If you’re trying to limit your Google searches to only a specific file type like PDF, you might try putting a PDF keyword in your search to narrow down the results. However, this isn’t really reliable, as you might only see a few PDF documents in your search results.
To fully limit your Google search results to only a specific file type like PDF, you will need to use Google search operators. Such search operators help narrow your PDF search result and get you to the desired search result quickly.
Using filetype: operator
You can pretty easily search for a PDF file using the
filetype: search operator. To do so, you only need to specify the PDF file in the
filetype: search operator and enter your search query.
filetype:pdf python course.
The search query works like a normal Google search, while the
filetype:pdf operator will limit all the results to only show PDF files. You can change the search query to anything you like to search for the appropriate PDF file.
Furthermore, you can also automatically add the
filetype:pdf operator using Google advanced search. Here’s how you can do so:
- Enter your search query in the Google search engine.
- After Google displays your results, click on the gear icon at the top right.
- Select Advanced search.
- Next to file type, select Adobe Acrobat PDF (.pdf), and click on Advanced Search.
- Your search query should now have the
filetype:pdfoperator automatically attached to it, and you should only see PDF files in your search result.
Using “site:” Operator
You can use the
site: search operator to search within a specific domain. If you know the file you’re searching for is on a specific website, you can use this operator to only get results from that website.
site:archive.org python course will only show you search results with the relevant Python course keyword on the archive.org website.
You can also add the
filetype: operator and the
site: operator to limit the search result to a specific file type and a specific domain.
site:archive.org filetype:pdf <search query>.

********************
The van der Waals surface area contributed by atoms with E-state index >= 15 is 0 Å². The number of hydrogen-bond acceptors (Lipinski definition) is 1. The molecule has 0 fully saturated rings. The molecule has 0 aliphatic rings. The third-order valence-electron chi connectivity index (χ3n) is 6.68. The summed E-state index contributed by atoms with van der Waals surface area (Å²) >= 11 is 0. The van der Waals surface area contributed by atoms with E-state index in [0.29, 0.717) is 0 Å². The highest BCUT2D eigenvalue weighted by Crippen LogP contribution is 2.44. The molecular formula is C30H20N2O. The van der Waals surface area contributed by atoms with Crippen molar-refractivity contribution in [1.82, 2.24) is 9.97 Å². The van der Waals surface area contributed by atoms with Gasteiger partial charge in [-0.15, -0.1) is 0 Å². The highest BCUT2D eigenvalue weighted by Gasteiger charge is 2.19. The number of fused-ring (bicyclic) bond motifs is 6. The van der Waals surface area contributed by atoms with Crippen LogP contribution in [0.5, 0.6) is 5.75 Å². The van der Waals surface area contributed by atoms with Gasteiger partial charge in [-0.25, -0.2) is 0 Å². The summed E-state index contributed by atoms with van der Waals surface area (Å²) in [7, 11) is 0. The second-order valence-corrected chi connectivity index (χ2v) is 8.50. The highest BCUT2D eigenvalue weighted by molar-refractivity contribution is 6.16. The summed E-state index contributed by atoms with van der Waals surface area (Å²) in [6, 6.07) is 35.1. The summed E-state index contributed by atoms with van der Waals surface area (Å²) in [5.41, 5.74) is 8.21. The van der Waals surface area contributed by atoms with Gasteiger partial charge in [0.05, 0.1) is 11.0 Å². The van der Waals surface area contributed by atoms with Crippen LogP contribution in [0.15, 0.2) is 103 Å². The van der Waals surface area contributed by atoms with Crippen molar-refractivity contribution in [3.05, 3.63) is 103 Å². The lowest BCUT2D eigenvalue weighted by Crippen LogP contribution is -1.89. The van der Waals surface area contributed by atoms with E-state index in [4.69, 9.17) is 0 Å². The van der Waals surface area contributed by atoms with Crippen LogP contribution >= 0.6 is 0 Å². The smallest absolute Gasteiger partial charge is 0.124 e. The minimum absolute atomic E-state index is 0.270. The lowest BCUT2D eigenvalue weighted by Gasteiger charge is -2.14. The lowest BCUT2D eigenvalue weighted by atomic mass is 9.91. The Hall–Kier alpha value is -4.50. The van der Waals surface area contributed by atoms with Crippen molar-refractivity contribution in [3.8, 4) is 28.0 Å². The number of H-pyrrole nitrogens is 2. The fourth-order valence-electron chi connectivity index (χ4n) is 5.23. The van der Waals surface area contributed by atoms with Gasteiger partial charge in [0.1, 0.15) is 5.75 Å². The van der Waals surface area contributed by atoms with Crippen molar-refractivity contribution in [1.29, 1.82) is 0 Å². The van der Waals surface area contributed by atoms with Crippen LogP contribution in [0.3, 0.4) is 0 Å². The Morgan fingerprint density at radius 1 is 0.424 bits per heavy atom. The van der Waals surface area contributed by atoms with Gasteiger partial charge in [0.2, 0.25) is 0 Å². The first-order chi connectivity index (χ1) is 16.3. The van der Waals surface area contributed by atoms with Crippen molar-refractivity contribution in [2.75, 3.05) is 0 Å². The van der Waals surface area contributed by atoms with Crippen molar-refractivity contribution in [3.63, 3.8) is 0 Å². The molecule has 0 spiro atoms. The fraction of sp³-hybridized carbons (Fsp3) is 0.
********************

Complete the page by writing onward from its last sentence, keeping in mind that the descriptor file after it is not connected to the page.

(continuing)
Using “-” Operator
- search operator can be used to exclude certain words from your search results.
For example, if you want to search for a PDF file excluding the words defenestration, you can search for
filetype:pdf <search query> -defenestration.
- operator can also be combined with the
site: operator to exclude certain sites from your search results.
filetype:pdf -site:archive.org python course will exclude the archive.org website from your search results.
Using “ ”Operator
“ ” operator can be used to include specific order of words or sentences in your search result.
For example, the
filetype:pdf python course “python is a programming language” will make sure all of your PDF search results have the “python is a programming language” sentence in them.
Using “inurl:” and “intitle:” Operators
You can also use the
intitle: search operators to narrow down your PDF search result even more. As the name suggests, the
inurl: operator makes sure a specific keyword is present in the website url, and the
intitle: operator makes sure a specific keyword is present in the article title.
inurl:pdf intitle:pdf python course will make sure your search results contain pdf in their url and title, alongside the relevant search query.
Optimizing Your Google Search
Here are some tips and tricks you can use to get relevant search results:
- Try changing the order of your search keyword to get a different set of search results.
- Keep your search query concise and avoid spelling and grammatical mistakes.
- Utilize advanced search operators and filters to refine your search and get more relevant results.
- Google search usually has personalized search turned on, which pushes out content that Google thinks interests you. You can try searching in incognito mode to perform a clean search.
- Google search results will also differ depending on region and country. You can try switching to a different Google search region that is more relevant to your search result.